Week in review: Greece is running out of cash: Reports last week that Greece is running out of cash and has asked the IMF to delay payments due in May have sparked the debate about Greece defaulting on at least part of its debt. In May, Greece is due to repay €1bn to the IMF and to rollover 1.4bn of bills (short-term debt securities). In June, Greece needs to repay a further 1.6bn to the IMF and to rollover 2bn bills. The peak in payments will be July, when Greece is due to pay 0.5bn to the IMF, and to rollover 5.5bn worth of bonds and bills. In 2015 as a whole Greece will have repaid 7.2bn to the IMF. This is the same amount the Greece is due under the assistance programme, if it presents to its European partners a package of reforms that satisfies its creditors when Finance ministers meet on Friday. However, hopes of a deal are mostly gone by now.
As a result, markets and policy makers are now preparing for the possibility that Greece could default to the IMF in May. Defaulting on payments and pensions is highly unlikely to a Syriza-led Government. What would this mean for the euro area? Legally there is no reason why Greece would need to leave the euro area if it defaults on its debt. There is actually no plan for any EMU country to leave EMU under any circumstances, anyway. Technically, Greece has restructured part of the debt held by the private sector and the official sector in the last few years, with no impact on its prospects for EMU membership. This time around the default would most likely be unilateral, i.e., not negotiated, which would probably mean that the ECB would probably suspend or severely limit the Emergency Liquidity Assistance to Greece. This could potentially force the Government to request Greece’s euro exit to allow for the Central Bank to print its own currency and keep the financial system afloat. However, if the ECB or any other institution were to continue to support Greece’s banks, Greece could remain in the euro area.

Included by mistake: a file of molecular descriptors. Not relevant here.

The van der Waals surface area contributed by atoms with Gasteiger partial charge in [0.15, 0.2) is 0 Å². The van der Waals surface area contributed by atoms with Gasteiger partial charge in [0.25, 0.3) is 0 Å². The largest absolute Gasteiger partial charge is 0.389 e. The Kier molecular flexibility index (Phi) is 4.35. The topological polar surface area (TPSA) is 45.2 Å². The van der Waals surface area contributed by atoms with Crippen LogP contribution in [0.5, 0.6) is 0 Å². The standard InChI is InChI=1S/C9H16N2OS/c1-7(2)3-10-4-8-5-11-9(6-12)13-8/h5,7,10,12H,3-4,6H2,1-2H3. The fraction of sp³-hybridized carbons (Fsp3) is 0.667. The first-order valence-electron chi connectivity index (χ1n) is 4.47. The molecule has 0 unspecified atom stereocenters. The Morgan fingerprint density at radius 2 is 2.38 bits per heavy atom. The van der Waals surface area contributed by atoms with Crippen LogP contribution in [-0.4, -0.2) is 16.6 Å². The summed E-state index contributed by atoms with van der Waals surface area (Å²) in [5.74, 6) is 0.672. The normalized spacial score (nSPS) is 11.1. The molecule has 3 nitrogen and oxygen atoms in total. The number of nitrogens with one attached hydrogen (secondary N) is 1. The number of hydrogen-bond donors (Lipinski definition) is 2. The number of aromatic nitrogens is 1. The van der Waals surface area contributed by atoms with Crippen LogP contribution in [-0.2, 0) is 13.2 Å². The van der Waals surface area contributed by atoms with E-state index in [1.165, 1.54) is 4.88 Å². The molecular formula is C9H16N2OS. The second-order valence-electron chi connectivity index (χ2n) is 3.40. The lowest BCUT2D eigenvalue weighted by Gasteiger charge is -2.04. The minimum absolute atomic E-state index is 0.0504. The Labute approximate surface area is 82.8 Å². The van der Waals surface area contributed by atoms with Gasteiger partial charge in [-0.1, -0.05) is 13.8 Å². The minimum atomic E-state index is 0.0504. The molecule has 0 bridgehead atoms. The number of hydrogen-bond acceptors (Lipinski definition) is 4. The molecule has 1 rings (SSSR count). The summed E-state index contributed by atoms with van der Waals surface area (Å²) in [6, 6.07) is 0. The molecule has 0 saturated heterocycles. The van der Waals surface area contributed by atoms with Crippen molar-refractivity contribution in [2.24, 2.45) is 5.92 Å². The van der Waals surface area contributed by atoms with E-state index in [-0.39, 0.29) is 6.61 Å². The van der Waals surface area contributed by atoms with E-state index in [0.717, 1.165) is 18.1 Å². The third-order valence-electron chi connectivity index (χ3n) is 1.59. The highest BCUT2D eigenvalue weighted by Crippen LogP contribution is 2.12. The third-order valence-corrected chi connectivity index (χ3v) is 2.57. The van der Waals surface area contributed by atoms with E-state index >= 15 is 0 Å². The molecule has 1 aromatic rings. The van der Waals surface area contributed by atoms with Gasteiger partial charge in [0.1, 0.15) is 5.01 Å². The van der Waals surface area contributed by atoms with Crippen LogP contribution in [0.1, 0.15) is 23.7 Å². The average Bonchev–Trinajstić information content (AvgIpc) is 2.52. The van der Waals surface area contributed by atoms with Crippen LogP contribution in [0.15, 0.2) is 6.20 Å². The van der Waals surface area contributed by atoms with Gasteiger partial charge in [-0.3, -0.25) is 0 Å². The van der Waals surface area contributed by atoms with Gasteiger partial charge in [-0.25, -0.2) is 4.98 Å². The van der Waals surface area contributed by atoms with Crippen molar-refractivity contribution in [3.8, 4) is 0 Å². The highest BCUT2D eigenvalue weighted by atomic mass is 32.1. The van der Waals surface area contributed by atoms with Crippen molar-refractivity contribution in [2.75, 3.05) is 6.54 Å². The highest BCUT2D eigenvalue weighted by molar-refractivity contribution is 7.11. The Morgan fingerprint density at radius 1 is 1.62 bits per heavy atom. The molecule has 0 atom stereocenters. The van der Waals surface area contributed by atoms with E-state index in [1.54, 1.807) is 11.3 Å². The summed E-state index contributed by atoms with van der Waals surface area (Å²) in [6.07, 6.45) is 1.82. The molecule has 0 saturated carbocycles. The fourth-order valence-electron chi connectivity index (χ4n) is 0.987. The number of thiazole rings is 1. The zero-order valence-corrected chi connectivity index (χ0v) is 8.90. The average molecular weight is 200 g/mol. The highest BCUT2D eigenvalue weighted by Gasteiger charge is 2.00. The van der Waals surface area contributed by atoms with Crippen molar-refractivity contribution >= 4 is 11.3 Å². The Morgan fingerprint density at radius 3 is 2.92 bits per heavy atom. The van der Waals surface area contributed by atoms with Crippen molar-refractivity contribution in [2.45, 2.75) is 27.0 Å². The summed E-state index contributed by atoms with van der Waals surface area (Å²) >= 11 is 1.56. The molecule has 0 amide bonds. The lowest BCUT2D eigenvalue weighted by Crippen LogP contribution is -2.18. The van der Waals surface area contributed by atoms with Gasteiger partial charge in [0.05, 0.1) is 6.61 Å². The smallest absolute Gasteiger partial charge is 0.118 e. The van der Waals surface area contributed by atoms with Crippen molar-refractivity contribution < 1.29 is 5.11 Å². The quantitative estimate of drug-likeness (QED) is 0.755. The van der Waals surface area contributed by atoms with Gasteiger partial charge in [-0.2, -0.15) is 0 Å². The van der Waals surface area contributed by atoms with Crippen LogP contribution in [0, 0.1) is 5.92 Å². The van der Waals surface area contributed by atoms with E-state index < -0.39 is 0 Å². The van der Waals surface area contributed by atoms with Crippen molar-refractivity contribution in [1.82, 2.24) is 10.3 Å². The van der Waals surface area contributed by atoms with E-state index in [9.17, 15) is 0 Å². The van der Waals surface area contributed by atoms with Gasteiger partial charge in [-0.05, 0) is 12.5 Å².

The dreaded unilateral default does not automatically entail that Greece needs to leave the euro, however, it does increase the probability of a Greek exit. The decision to keep Greece inside the club is likely to be a purely political one. From the standpoint of the Greek Government, it’s a question of survival, as most Greeks still favour remaining with the euro. From a European perspective, in the longer run a Greek exit would likely increase the pressure on the weaker link, i.e., Portugal. Ultimately, we still believe that both will prefer Greece to remain in the euro area, but probably at the cost of continued political and economic crisis.
On the monetary policy front, the ECB has stated that its enhanced Asset Purchase Programme (APP) will continue until September 2016, even if the recovery takes hold faster than expected.
The IMF has upgraded its forecasts for the world. Globally, GDP growth is expected to rise 3.5% in 2015 and 3.8% in 2016 (0.1 p.p. more than in the October forecast). The projections for the euro area have increased the most, up 0.3 p.p. and 0.2 p.p. respectively to 1.5% in 2015 and 1.6% in 2016. US growth has been downgraded due to the weakness in the first quarter, which was mostly weather-related. However, trend growth is seen having declined globally, due to the ageing populations and under-investment during the crisis.
- Wednesday 22 April:
- European Commission consumer confidence indicator: consensus is for a rise as economic prospects improve thanks to low oil prices and a weaker euro
- Officials from EU, Russia and Ukraine speak about the crisis in Ukraine
- Thursday 23 April: Eurozone Flash PMI: Consensus is for a small rise from 54 to 54.4 or 54.5 in the composite index
- Friday 24 April/Saturday 25 April: EU finance ministers and central bankers meet to discuss Greece – no deal expected